By Jennifer Fermino New York Post
This will be more tense than rush hour on a crowded 6 train.
A famous French aerialist is preparing to reprise his death-defying tightrope walk 80 feet above Grand Central Terminal’s marble floor in honor of the station’s 100-year anniversary next year.
It was 25 years ago when Philippe Petit first tiptoed above thousands of hushed commuters during a 12-minute lull between trains.
Now, the still-limber 62-year-old is ready to complete the feat one more time.
“It’s a dream for me to put my high wire there again,” said Petit.
And that dream is on track to become reality.
The head of the centennial committee said in late March that he hoped Petit could perform his sky-high act again.
“If anybody knows where he is and [if he] is still doing it, we’d love to have him back,” Peter Stangl, a former MTA chairman, said when announcing the festivities for the transit hub’s 100th birthday — which is on the stroke of midnight on Feb. 1, 2013.
“I personally would like to see him perform again,” he said.
Thankfully Petit wasn’t too hard to find.
The Post found the French daredevil — most famous for walking between the Twin Towers on a thin wire in 1974, a feat documented in the film Man on Wire — at his upstate home, where he still practices walking a tightrope for three hours a day.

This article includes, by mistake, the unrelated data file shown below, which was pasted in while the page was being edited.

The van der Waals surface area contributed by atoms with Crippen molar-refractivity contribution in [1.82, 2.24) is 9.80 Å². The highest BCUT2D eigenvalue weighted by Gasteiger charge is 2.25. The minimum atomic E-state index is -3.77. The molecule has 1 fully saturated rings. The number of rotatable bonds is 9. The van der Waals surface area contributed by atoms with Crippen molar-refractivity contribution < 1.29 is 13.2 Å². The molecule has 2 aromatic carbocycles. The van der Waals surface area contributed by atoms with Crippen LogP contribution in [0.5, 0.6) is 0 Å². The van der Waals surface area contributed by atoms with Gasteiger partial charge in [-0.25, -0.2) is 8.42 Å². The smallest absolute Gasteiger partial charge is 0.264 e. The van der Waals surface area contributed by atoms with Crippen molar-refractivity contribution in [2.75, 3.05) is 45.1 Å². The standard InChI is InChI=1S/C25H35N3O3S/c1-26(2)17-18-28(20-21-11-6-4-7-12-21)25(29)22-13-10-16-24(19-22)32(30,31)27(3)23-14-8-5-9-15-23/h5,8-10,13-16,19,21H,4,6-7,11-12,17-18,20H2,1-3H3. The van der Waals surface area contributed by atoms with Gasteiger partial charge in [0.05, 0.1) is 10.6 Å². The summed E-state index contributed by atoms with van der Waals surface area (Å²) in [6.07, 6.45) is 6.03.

The surprise offer had him flexing his toes in anticipation.
“It’s a space that calls for a high wire,” he said of Grand Central.
Unlike some of his most famous performances — like those at the World Trade Center, Sydney Harbor Bridge and Notre Dame — his Grand Central stunt was done with approval from officials.
But that didn’t make setting up a secure tightrope at one of the busiest places on Earth any easier.
One major obstacle was figuring out where to secure the wires, since drilling a spot in the landmarked marble wasn’t possible.
Petit solved the problem by using extra large sandbags to hold down the anchors.
For safety reasons, no one was allowed beneath the high wire, which was strung out 150 feet from the north and south windows.
Organizers eventually found a 12-minute window around 8:30pm in which no trains arrived at the station — otherwise, the vibrations could have made him lose his balance.
“One minute too much, it was a disaster,” said Petit.
The terminal was silent at the start of the show, with spectators crammed elbow to elbow.
Petit said he remembers “the tight-packed audience, their reaction, the acoustics, the echo and the magnificent canvas above me.”
When he finished, the audience let out a collective sigh of relief and burst into applause.
“I remember vividly as if it was yesterday,” Petit said.